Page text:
"Don't say that, Syb, because I was a beastly cad once: I've had all that knocked out of me."
"I am the cad," I replied. "What I said was nasty and unwomanly, and I wish I had left it unsaid. I am not good enough to be your wife, Hal, or that of any man. Oh, Hal, I have never deceived you! There are scores of good noble women in the world who would wed you for the asking--marry one of them."
"But, Syb, I want you. You are the best and truest girl in the world."
"Och! Sure, the blarney-stone is getting a good rub now," I said playfully.
Annoyance and amusement struggled for mastery in his expression as he replied:
"You're the queerest girl in the world. One minute you snub a person, the next you are the jolliest girl going, and then you get as grave and earnest as a fellow's mother would be."
"Yes, I am queer. If you had any sense, you'd have nothing to do with me. I'm more queer, too. I am given to something which a man never pardons in a woman. You will draw away as though I were a snake when you hear."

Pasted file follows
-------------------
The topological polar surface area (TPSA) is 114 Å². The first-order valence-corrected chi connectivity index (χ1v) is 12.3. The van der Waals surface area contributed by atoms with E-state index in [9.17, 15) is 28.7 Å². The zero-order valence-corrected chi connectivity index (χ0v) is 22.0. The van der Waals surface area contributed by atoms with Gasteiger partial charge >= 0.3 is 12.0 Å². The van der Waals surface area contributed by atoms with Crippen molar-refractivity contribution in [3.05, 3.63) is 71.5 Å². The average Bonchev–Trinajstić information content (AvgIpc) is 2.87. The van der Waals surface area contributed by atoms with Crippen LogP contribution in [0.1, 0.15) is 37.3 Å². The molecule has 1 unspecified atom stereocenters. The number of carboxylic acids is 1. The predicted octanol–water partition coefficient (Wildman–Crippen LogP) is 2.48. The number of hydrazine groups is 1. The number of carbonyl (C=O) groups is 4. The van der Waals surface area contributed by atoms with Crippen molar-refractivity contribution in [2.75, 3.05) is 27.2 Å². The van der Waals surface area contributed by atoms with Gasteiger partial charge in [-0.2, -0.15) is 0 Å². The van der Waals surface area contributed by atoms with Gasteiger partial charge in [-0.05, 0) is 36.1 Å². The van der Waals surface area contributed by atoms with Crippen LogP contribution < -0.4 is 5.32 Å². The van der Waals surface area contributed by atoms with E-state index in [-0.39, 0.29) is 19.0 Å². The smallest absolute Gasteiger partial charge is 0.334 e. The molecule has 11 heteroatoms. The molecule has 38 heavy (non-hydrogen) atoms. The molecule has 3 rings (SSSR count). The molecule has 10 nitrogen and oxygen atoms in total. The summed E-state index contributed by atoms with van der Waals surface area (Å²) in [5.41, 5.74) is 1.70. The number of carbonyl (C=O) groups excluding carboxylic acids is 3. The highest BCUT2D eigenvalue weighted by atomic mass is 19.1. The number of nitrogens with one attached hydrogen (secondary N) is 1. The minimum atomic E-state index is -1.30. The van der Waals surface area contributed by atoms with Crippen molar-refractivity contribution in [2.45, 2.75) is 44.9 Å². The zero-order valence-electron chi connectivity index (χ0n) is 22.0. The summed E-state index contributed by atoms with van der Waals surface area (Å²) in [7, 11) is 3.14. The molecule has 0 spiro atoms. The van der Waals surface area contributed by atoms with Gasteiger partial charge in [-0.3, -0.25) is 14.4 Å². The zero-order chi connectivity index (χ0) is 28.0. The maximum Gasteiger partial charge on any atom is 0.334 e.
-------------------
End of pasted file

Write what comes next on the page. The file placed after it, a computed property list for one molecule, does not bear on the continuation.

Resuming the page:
"What is it?"
"I am given to writing stories, and literary people predict I will yet be an authoress."
He laughed--his soft, rich laugh.
"That's just into my hand. I'd rather work all day than write the shortest letter; so if you will give me a hand occasionally, you can write as many yarns as you like. I'll give you a study, and send for a truck-load of writing-gear at once, if you like. Is that the only horror you had to tell me?"
I bowed my head.
"Well, I can have you now," he said gently, folding me softly in his arms with such tender reverence that I cried out in pain, "Oh, Hal, don't, don't!" and struggled free. I was ashamed, knowing I was not worthy of this.
He flushed a dusky red.
"Am I so hateful to you that you cannot bear my touch?" he asked half wistfully, half angrily.